(??a), = y where u = 0.99U.
Another boundary layer characterstic, called as the boundary layer momentum thickness, as
=

0
u
U
(1
u
U
)dy (2)
All three boundary layer thickness denition ,

1
, are use in boundary layer analysis.
3 Scaling analysis
Prandtl obtained the simplied equation of uid motion inside the boundary layer by scaling anal-
ysis called a rrelative order of magnitude analysis. Let as recall the steady equation of motion for
longitudinal component of velocity
u
u
x
+u
v
y
=
p
x
+

2
u
x
2
+

2
u
y
2

(3)
The left terms of the eq. (??) is called as advective term of acceleration. The term proportional
to the viscosity represent viscous forces. At rst Prandtls boundary layer theory is a applicable
if L , it is the thickness of the boundary layer is much smaller that the then streamwise
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(longitudinal) length of body.
Let a characteristic magnitude of u in the ow eld be U. Let L be the streamwise distance over
which u changes appreciably (from 0 to U). A measure of
u
x
is therefore
U
L
, so that the advective
term u
partialu
x
may be estimated
u
u
x

U
2
L
(4)
where is to be interpreted as of order. We can regarded the term
U
2
L
as a measure of the inertial
forces. A measure of the viscus term in eq. (??) is

2
u
y
2

U

2
(5)
The term (

2
u
x
2

U
L
2
is much smaller than term (

2
u
y
2

U
L
2
may be drops from the equations. Prandtl
assumed that within the boundary layer, the viscous forces and inertial forces are the same order.
It means that
U

2
:
U
2
L
=

LU

2
=1 (6)
Recognizing that UL/ = Re
L
,we see immediately that

L

Re
L
(7)
The coefcient of the proportionality, that correspond to the thickness of boundary layer according
Figure 4: An orderofmagnitude analysis of the laminar boundary layer equations along a at
plate revels that grows like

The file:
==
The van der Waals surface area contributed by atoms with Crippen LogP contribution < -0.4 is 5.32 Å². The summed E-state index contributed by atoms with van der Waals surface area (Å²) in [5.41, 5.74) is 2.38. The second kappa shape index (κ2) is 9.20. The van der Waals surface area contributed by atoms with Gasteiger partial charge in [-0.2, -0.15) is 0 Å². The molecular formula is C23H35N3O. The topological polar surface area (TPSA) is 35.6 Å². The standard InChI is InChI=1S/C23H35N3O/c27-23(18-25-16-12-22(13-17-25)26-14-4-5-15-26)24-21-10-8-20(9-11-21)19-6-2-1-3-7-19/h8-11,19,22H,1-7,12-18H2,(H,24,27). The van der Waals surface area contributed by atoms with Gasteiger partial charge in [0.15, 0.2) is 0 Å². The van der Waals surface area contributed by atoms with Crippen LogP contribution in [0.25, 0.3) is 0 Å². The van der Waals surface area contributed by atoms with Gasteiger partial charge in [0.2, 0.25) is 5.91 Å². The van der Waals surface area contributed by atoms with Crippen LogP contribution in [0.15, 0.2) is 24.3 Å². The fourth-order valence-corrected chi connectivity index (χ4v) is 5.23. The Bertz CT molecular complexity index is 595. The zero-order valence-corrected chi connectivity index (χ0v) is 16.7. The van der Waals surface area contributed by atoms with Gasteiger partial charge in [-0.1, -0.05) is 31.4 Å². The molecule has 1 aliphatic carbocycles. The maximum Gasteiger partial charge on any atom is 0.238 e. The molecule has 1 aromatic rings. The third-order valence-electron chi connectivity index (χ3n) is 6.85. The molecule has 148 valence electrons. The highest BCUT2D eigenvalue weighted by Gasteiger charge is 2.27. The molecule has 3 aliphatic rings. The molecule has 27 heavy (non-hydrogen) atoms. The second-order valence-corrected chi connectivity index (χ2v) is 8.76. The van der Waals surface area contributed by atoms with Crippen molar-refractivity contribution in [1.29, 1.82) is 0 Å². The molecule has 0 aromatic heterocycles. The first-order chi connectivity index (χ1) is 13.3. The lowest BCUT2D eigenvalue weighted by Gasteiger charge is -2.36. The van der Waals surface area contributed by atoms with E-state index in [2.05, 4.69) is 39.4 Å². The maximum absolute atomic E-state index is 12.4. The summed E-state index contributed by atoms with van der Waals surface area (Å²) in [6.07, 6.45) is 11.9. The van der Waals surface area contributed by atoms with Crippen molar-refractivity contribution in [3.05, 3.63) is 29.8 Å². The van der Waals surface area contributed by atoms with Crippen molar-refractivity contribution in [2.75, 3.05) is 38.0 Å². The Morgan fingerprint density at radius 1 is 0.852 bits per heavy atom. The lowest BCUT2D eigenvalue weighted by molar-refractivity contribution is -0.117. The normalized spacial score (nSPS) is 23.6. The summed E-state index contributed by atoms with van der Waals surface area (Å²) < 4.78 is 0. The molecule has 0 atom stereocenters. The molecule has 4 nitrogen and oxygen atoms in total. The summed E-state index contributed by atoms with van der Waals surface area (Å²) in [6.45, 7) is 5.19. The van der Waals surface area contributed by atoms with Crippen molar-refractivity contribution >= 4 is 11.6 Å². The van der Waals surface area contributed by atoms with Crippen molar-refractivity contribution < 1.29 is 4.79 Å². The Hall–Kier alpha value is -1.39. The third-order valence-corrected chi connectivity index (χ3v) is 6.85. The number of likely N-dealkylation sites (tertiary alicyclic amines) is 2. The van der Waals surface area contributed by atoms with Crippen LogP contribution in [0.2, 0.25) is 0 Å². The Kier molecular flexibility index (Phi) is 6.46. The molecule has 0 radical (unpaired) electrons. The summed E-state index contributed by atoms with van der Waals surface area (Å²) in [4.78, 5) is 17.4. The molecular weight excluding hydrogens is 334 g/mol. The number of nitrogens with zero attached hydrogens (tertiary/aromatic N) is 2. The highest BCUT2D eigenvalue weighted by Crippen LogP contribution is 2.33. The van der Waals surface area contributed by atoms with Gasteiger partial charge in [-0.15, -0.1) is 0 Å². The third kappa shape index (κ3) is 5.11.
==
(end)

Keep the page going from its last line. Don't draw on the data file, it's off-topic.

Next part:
x
to the denition of as u = 0.99U in eq. (??) is commonly taken as equal to 5. The thickness of
the boundary layer along the at plate depend on x and can be calculated form
(x) =
5x

Re
x
, Re
x
=
Ux

(8)
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The set of equations of the motion for a steady, incompressible laminar boundary layer in
xyplane without signicant gravitational effects are
u
u
x
+u
v
y
=
p
x
+

2
u
y
2
(9)
0 =
p
y
(10)
u
x
+
v
y
= 0 (11)
Due to fact that in boundary layer v u ycomponents equation of momentum reduced to the
(??). Equation (??) says that the pressure is approximately uniform (constant) across the boundary
layer. The pressure at the surface is therefore equal to that at the edge of the boundary layer we
can apply the Bernoulli equation to the outer ow region. Differentiating with respect to x the
Bernoulli equation we obtain
p

+
1
2
U
2
= const
1

p
x
=U
dU
dx
The equations (??) and (??) are used to determine u and v in boundary layer. The boundary
layer conditions are
u(x, 0) = 0 (12)
v(x, 0) = 0 (13)
u(x
0
, y) = u
in
(y) (14)
4 Momentum Equation Applied to the Boundary Layer
In order to calculate boundary layers approximately, we often use methods where the equations
of motion are not satised everywhere in the eld but only in integral means across the thickness
of the boundary layer. The starting point for these integral methods is usually the momentum
equation which can be derived by applying the continuity equation and the balance of momentum
in its integral form. Let us applied the balance of momentum to the ow over the at plate. The
control volume was chosen as it is shown in gure (??). Pay attention that due to action of the